The aggregate channel monitor 120 may provide an output 128 representative crosstalk between the channels in the aggregate signal using optical components. The output 128 may be established using a comb filter having a transmission characteristic with center frequencies centered on the crosstalk between adjacent channels. The comb filter may therefore establish a periodic, thermal-stable grid corresponding to the predetermined channel separation for transmitting crosstalk between channels. The output 128 of the aggregate channel monitor may cause the element management system to establish a relative channel spacing in the aggregate signal on path 102 to minimize or equalize crosstalk, thereby positioning the channels according to the grid defined by the comb-filter.
The crosstalk detector 202 may take a known detector configuration and may receive the comb filter output 208 and detect the power and/or level of the crosstalk between adjacent channels to provide an output 206 representative of the crosstalk between adjacent channels. The crosstalk detector output 206 may be coupled to the element management system 122, which may modify transmitter settings to position the wavelengths λ1, λ2 . . . λN in a manner that minimizes or equalizes crosstalk between adjacent channels.
Each channel in the aggregate signal on path 102 may be said to have associated low and high frequency crosstalk side bands associated therewith. In the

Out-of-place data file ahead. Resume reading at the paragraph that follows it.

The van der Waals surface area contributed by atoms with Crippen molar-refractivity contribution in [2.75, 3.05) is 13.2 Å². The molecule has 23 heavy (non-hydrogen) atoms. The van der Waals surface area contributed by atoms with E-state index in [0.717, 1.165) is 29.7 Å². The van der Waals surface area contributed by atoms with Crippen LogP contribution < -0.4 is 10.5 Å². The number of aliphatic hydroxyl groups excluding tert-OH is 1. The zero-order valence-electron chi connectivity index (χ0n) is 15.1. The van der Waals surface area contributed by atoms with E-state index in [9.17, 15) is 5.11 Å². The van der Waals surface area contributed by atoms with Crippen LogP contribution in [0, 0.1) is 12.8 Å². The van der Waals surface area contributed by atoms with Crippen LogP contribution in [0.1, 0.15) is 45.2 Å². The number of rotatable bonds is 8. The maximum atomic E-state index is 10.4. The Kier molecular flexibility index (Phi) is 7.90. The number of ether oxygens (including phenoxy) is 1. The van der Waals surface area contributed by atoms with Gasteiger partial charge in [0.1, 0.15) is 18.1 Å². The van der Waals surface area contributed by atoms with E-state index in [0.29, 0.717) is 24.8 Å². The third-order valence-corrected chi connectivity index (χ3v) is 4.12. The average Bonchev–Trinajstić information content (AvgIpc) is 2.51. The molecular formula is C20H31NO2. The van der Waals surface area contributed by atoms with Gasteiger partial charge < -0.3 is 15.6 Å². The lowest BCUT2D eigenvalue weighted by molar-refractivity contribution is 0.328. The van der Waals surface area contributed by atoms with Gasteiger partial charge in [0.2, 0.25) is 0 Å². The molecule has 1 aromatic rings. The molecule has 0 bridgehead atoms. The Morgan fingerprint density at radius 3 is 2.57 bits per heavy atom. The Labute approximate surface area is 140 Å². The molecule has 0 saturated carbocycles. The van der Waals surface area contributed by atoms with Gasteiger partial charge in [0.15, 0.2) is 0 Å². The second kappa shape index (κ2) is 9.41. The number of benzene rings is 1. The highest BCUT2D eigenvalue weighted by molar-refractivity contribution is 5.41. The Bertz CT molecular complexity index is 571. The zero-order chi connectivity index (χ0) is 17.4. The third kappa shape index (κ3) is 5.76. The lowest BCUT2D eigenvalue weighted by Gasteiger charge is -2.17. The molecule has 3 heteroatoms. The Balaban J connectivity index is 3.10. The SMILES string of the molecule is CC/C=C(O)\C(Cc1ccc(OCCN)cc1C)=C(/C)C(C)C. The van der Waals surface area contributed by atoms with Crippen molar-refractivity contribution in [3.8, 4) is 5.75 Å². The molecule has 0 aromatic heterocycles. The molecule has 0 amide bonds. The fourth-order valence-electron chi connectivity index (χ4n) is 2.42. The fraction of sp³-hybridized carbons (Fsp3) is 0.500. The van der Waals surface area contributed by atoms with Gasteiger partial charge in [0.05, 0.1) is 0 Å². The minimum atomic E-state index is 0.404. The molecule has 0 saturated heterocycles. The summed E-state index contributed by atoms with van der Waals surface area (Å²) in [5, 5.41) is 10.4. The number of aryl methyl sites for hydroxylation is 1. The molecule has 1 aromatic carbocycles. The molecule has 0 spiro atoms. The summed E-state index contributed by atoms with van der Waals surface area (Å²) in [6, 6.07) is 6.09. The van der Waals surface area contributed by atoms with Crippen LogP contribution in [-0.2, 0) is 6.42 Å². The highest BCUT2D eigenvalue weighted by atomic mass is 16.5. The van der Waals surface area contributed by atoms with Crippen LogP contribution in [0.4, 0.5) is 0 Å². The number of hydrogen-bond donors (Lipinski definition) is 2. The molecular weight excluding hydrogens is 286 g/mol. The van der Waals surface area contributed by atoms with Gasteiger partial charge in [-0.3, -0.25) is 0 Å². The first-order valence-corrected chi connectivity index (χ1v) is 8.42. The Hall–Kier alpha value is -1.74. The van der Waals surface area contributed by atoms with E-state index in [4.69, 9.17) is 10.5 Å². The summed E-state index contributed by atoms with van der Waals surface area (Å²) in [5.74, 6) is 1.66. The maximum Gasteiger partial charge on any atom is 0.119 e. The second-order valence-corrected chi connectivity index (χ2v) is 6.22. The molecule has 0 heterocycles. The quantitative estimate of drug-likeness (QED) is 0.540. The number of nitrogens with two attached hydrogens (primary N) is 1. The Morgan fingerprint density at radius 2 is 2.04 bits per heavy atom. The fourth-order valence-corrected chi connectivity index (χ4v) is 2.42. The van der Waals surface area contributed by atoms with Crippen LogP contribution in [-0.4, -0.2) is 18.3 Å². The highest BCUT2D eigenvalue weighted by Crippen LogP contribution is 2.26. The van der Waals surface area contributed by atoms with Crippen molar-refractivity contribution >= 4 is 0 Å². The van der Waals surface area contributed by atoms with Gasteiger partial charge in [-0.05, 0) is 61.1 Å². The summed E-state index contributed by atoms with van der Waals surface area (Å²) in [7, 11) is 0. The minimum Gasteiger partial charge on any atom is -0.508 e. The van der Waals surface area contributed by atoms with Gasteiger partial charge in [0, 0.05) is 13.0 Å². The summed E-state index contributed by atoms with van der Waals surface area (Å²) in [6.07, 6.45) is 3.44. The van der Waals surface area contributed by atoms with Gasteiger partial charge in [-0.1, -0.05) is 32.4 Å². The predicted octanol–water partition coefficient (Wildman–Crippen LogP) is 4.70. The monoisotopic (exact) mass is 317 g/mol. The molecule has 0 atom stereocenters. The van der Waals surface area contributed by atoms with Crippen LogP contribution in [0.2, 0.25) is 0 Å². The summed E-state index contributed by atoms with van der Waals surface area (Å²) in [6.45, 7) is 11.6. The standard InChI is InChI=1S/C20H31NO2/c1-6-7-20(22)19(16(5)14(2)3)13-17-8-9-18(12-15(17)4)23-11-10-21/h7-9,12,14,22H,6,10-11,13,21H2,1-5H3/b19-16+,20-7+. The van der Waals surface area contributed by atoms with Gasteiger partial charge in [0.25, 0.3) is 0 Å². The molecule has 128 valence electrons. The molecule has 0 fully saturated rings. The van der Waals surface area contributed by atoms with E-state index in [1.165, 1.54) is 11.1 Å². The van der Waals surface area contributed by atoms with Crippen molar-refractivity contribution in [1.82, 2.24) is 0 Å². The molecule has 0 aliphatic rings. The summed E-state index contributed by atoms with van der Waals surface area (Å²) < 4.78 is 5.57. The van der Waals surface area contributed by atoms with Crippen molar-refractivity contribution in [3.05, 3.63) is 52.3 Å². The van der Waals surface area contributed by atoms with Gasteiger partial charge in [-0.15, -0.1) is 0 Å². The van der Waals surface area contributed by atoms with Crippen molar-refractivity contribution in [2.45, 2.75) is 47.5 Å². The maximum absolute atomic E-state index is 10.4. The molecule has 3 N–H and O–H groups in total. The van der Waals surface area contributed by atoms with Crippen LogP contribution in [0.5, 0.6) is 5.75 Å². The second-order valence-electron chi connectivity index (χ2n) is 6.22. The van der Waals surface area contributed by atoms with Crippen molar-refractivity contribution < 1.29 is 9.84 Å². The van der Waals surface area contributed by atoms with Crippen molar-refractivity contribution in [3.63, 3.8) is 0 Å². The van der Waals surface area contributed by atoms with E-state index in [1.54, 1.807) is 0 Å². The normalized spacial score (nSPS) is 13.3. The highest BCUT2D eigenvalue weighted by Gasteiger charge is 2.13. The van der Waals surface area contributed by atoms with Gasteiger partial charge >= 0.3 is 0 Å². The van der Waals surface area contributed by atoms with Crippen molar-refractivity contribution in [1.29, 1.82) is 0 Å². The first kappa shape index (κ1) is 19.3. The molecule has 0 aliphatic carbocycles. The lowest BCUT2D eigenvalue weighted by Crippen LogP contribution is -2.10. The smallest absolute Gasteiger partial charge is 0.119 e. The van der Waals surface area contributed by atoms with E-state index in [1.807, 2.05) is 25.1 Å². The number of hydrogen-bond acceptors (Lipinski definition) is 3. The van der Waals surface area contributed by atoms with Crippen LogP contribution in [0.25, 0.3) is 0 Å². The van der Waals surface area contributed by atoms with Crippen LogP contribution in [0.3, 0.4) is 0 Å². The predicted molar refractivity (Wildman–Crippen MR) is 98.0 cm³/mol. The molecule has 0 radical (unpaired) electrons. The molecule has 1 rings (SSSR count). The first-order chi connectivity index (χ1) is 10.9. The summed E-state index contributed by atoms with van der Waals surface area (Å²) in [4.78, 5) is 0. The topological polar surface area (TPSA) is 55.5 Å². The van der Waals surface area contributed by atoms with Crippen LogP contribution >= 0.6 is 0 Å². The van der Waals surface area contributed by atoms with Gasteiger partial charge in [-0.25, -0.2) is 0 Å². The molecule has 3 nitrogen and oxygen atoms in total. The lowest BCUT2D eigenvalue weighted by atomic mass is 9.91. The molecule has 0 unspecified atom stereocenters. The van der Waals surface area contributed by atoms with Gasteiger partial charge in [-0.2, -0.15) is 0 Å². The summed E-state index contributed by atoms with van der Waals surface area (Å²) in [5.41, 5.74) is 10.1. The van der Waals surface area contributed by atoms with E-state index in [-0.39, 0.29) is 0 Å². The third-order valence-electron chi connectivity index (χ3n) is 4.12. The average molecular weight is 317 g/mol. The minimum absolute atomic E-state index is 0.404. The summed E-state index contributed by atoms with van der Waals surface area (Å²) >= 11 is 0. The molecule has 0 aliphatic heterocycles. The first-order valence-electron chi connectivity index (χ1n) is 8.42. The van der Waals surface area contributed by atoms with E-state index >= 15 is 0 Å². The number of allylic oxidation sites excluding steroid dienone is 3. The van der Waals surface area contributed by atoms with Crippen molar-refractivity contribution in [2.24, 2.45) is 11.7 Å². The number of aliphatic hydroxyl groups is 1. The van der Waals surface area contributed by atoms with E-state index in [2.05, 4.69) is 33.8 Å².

The comb filter 200 may have a transmission characteristic with center frequencies centered on each of the crosstalk sidebands. With reference to the exemplary embodiment of
A comb filter 200 having a transmission characteristic centered on the crosstalk between adjacent channels may be provided in a variety of configurations.
A variety of optical circulator 400 and interleaver 402 configurations are known to those of ordinary skill in the art. In general, an optical circulator may be a passive optical device with three or more ports configured such that when a signal is fed into any port it is transferred to the next port. An optical interleaver may be a passive device that may be used to combine odd and even sets of WDM channels provided at respective ports, into an aggregate signal at another port in an interleaving manner, or divide an aggregate WDM signal into odd and even channels at respective output ports. In the illustrated exemplary embodiment, the interleaver 402 may have the same period as the predetermined channel spacing. In one embodiment, for example, in a system with predetermined channel spacing of 33 Ghz, the interleaver may be a 33 GHz interleaver available from Optoplex Corporation of Fremont, Calif.